Google’s SEO changes, changes so much more. Are you ready?

Judy Shapiro

Judy Shapiro

Editor-in-Chief at The Trust Web Times
Judy Shapiro

Judy Shapiro

Editor-in-Chief at The Trust Web Times

Usually, big SEO changes barely get attention beyond web geeks. Not this time. No one, not even CMOs, can remain ignorant of the SEO changes because it changes a lot marketing strategies and tactics – all at once.  

In the world of marketing, SEO usually flies under the radar even though everyone acknowledges its importance. Once you get past the eye roll, (go ahead – get it out of your system), you come to grips with what Google is doing.

In quintessential Google fashion, by changing the SEO rules of the road to favor mobile, they are changing lots of marketing strategies and activities – all at once.

No one, not even CMOs, can remain ignorant anymore. Here’s what you need to know.  

The back story.

In 2019, Google announced its “mobile first” strategy which meant, among other things, a change to how it will classify sites within its SEARCH platform. The announced change had different stages and we have reached the stage with the most business impact – Google is swapping out its historical desktop-centric SEARCH site rankings architecture in favor of using a brand’s mobile site to determine how high a site shows up in a SEARCH based on a user’s query. Till now, mobile sites were a stripped down content version of their desktop site. No more. The new SEO game means you focus on creating your mobile site first, then translate that to a desktop site.

In effect, since Google believes the majority of users now access Google Search with a mobile device, Google is elevating the mobile site for indexing purposes which changes, uh, everything.

Prepared or not, the impact of this is painfully simple – unless you play by Google mobile-first rules you can become less discoverable and that almost always means less traffic. Less traffic means less sales.

Hopefully, that got your attention because this shift, while not a surprise, comes at about the same time as Google’s move to eliminate 3rd party cookies (explained in more detail here –  Google’s Great Cookie Kerfuffle). These two Google “initiatives” feel like a dizzying ride in Disneyland; looks like innocuous fun but after a few minutes you feel kinda sick from all the spin.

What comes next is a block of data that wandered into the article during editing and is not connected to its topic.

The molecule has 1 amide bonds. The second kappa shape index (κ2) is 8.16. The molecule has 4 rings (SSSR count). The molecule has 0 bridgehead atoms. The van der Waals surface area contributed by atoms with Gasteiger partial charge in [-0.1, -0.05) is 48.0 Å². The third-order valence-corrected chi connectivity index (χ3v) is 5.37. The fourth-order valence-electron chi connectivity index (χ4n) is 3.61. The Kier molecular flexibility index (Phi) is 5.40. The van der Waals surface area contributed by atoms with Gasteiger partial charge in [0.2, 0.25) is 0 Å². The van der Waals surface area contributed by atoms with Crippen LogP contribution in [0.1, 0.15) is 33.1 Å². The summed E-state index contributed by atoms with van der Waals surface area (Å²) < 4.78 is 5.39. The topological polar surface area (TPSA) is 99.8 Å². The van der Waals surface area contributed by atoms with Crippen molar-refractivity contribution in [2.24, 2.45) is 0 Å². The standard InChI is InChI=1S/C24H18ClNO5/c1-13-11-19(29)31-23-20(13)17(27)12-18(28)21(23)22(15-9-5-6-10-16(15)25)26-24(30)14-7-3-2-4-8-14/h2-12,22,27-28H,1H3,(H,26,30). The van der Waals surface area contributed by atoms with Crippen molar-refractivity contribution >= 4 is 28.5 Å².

So hang on and lets dive in enough to know what needs to be done.

The technical unpacking.  

Starting now and through May, Google is rolling out this latest change.

At the most fundamental levels it means one must think about mobile sites as the main vehicle to drive discovery in Google; an important departure from the past. This affects virtually every aspect of your site from UX and SEO to tracking practices.

Google will reward mobile sites that behave nicely by ranking them higher in SEARCH results but there are hefty technical considerations to accommodate.

First, many mobile sites are still ‘M-dot’ sites – they are not responsive. It is clear they were built as a mobile version of a desktop site. Unfortunately, M-dot sites will be used by Google for indexing and given the inferior user experience, your ranking is likely to suffer. Obviously, this is counter-productive.  

Second, mobile sites tend to have fewer internal links than desktop sites which results in different user journeys depending on device. This detail is significant because with less links in mobile, user engagement goes down and so does your UX score. Some recent studies assessing the rankings impact suggest that if there are different URLs served between mobile and desktop sites, only 17% of websites retained their positions across both mobile and desktop web assets. This is a big deal that needs to be dealt with.  

Third, Google is swapping out its well understood AMP fast loading page preferences (Accelerated Mobile Pages) for “great user experiences” which is vaguely defined. The irony is thick that Google’s algorithms will evaluate what a “great user (aka human) experience” looks like. It can’t go unstated that this shines a light on the lack of transparency from Google in how this new indexing schema is going to work – in the real world.   

Finally, and most alarming, some desktop URLs may disappear in this new SEO world. A whopping 31% of URLs and 8% of domains completely disappeared from Google’s search results when accessed from mobile. Ya. You read that right. This statistic should send a shiver down your spine.

(Source: SEMRush, March 2021)

The upshot? If you stick to a desktop-centric SEO strategy, your site visibility will be severely limited in Google SEARCH. This means rethinking images, videos, CTAs and other assets that were present on the desktop version. This sucks given how hard won the SEO battles are in normal times. Unfortunately, there is no sweeping this under the SEO rug.